Dawn Elmore-McCrary has taught exclusively online since 2004.
But the faculty senate chair and English professor at San Antonio College still has to schedule 10 office hours on campus each week.
“In a good semester,” she said, “I might see a half-dozen students in my office.”
It's not that her students are incommunicado. She’ll frequently engage them on Skype or through e-mail, though those interactions are more likely to occur in the evenings or over the weekend than at set times in her office.
Elmore-McCrary was among the faculty members pushing for a change to the community college’s office hours requirements at a College Council meeting this month. The College Council includes faculty, staff, students, administrators and department chairs. Elmore-McCrary, who already schedules online availability in addition to the time she is reachable on campus, hopes to allow all professors to schedule half their office hours online. The proposal doesn't differentiate between professors who teach online and those who teach on campus.
“Since we’re doing it anyway, it should be part of we do,” she said. “It serves that population of students that can’t come to campus or don’t want to come to campus.”
The office hours proposal, which was part of a broader policy regarding teaching, was tabled after department chairs and administrators raised concerns. The rest of the broader six-point policy was adopted, including a clause saying professors must maintain a five-day presence on the physical campus, something which Elmore-McCrary said she already does and would continue to do anyway.
No one in San Antonio’s president’s office would speak with Inside Higher Ed, and officials there also refused to release the full text of the proposed rule. Shortly after Inside Higher Ed filed an open-records request, the document was posted on the website of the student newspaper, The Ranger, which first reported on the proposal.
The debate in Texas frames a larger discussion about how professors’ roles have changed as online courses and advising tools have grown commonplace. At Ohio State University, an online blog for faculty members encourages them to schedule online office hours. And at San Antonio College and elsewhere, faculty say they frequently check e-mail messages throughout the week and weekend.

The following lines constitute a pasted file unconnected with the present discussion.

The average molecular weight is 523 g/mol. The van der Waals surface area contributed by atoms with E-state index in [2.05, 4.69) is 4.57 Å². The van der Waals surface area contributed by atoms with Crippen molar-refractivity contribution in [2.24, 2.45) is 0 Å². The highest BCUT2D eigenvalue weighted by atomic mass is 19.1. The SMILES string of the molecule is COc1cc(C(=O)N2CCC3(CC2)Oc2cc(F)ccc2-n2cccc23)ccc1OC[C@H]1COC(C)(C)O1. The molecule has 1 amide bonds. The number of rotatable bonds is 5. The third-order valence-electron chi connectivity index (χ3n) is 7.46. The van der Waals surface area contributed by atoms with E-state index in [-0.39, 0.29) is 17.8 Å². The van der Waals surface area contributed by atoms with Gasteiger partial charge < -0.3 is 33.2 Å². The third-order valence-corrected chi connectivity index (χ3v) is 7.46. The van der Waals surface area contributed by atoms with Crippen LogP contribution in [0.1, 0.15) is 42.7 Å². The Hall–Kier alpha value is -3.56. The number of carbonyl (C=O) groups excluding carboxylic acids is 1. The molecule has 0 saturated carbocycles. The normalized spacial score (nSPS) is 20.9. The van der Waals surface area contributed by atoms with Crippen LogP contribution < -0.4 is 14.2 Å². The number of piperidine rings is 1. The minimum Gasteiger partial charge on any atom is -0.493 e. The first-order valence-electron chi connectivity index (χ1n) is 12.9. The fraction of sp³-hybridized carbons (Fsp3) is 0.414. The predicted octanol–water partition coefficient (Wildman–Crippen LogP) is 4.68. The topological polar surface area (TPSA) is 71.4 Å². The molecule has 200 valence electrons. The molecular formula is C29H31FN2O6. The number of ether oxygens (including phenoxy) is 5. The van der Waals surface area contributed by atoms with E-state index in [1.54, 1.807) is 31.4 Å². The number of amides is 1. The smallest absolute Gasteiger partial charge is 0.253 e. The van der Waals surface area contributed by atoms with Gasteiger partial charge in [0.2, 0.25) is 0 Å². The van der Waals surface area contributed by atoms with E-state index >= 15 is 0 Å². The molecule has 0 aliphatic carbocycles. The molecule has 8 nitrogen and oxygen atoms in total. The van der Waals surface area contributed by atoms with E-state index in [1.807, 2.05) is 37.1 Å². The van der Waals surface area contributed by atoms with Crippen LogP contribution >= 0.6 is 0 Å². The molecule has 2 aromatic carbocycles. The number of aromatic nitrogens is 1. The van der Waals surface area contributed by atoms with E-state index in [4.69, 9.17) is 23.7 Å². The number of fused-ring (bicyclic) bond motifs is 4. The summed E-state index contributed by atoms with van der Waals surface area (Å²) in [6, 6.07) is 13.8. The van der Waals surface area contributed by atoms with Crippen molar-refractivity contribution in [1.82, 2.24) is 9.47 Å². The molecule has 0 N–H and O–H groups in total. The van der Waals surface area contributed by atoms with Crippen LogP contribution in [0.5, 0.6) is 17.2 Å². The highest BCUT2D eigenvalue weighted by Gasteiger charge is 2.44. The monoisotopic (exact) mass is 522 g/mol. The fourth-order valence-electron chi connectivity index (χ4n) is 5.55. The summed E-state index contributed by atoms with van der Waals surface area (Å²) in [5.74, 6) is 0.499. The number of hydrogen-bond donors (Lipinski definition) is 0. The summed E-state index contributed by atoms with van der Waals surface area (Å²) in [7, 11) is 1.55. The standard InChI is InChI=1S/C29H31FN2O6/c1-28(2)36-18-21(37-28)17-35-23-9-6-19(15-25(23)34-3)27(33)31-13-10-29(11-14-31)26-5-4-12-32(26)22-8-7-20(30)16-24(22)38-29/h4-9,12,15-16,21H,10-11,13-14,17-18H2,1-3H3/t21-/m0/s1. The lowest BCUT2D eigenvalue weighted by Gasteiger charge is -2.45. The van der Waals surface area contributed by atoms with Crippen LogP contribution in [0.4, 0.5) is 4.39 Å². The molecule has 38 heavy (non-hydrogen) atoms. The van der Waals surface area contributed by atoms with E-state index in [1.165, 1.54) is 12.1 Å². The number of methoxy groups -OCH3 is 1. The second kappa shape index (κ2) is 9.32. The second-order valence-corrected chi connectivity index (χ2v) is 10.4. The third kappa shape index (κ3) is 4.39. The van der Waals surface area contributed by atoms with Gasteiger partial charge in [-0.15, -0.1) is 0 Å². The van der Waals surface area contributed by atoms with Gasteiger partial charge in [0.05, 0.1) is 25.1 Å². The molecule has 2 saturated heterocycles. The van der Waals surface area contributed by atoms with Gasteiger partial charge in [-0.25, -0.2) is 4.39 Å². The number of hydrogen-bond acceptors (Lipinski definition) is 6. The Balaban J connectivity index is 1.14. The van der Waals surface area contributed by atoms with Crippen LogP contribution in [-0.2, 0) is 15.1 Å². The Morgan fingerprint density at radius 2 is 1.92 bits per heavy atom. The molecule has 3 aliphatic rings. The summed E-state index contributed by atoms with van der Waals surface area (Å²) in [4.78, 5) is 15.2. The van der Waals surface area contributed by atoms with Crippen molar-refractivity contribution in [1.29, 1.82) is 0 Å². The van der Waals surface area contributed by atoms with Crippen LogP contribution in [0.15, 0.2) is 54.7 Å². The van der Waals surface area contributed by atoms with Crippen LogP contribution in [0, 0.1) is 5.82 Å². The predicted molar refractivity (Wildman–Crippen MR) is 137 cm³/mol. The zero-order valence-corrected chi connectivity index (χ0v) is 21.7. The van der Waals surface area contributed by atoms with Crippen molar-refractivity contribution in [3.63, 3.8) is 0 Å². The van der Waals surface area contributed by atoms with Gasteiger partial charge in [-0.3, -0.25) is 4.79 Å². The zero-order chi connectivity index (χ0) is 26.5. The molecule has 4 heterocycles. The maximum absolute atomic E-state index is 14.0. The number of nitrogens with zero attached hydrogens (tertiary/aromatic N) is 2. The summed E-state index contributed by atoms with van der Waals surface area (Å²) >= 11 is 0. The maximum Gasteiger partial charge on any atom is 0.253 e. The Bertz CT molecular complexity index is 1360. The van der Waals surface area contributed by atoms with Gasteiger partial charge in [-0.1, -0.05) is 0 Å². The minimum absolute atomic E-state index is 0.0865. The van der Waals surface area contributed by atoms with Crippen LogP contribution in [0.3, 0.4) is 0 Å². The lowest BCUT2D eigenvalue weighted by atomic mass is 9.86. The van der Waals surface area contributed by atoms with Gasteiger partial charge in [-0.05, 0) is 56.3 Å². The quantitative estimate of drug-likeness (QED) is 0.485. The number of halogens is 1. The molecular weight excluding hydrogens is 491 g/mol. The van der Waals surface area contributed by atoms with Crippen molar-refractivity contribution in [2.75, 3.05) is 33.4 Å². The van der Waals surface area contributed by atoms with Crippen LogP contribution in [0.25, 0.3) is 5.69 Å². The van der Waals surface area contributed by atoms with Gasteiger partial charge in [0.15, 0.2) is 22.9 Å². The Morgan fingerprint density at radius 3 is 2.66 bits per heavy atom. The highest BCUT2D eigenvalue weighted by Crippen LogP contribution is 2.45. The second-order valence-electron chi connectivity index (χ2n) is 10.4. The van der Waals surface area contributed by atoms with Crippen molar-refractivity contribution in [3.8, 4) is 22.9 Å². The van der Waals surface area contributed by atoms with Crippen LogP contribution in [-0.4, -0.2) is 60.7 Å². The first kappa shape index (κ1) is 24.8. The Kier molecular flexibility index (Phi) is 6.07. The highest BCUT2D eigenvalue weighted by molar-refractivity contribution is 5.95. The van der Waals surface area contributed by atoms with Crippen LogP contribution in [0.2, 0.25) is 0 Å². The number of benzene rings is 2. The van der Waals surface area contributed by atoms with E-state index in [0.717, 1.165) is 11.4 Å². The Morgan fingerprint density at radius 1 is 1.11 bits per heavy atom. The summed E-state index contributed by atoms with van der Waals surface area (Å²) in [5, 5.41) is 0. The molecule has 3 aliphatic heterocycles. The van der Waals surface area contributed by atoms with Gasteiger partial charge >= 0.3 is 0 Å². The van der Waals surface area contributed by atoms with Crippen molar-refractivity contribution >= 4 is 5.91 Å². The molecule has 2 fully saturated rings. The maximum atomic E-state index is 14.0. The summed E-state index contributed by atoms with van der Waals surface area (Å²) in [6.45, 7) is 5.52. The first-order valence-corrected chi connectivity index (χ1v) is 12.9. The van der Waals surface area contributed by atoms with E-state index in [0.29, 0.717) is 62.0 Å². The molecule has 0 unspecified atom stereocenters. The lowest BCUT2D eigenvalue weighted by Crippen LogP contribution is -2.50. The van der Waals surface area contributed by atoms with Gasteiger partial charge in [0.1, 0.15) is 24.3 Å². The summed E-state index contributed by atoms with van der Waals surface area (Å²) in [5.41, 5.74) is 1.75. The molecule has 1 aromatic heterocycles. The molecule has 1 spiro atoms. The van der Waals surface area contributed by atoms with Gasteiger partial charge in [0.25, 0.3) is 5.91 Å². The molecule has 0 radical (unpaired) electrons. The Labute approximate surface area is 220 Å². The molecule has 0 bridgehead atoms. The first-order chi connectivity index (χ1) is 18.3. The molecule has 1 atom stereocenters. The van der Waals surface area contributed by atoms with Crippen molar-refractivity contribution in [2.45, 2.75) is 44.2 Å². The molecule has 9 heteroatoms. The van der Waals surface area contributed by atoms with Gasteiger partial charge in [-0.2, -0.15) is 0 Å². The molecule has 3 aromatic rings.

Gary Rhoades, a professor of higher education at the University of Arizona, said most instructors already engage students online and that colleges should adopt policies that recognize that work.
But Paul Wilson, San Antonio’s social sciences and humanities department chair, isn’t convinced the answer is taking professors out of their physical offices for five hours. His college is in the midst of transitioning to a faculty-based advising system in which students will have to meet with an instructor before registering for classes. Wilson said any effort to change the current office hour expectations would have to ensure that online faculty are doing the same share of advising work as those on campus.
“I have to see that the advising role, both scheduled and unscheduled, is distributed equitably,” Wilson said. “If they can show me that with an online component, I don’t have a problem with that.
“What gets missed in the conversation is that my face-to-face instructors, if they’re teaching five classes, they’re seeing students for 12-and-a-half hours. That needs to be demonstrated in the online instruction before we talk about office hours.”
It’s not that Wilson is against online education – about 40 percent of his 24 full-time and 70 adjunct charges teach on the Web. But as the proposal stands now, he fears some online faculty will use the online office hours as a way to do less advising work.
For her part, Elmore-McCrary said that wouldn’t be a problem. She expects some students will prefer to be advised over the Internet. “I can advise a student just as well on Skype as I can in person,” she said.
Most large colleges have been offering online courses for years now, and have steadily moved other services to the Web as enrollment grows and more off-campus students sign up. San Antonio already offers online mental health support and library services. Elmore-McCrary sees moving formal office hours to the Web as the next natural step in that digital evolution.
“I think this is the way of the future,” she said. “I think it will be coming one way or another.”
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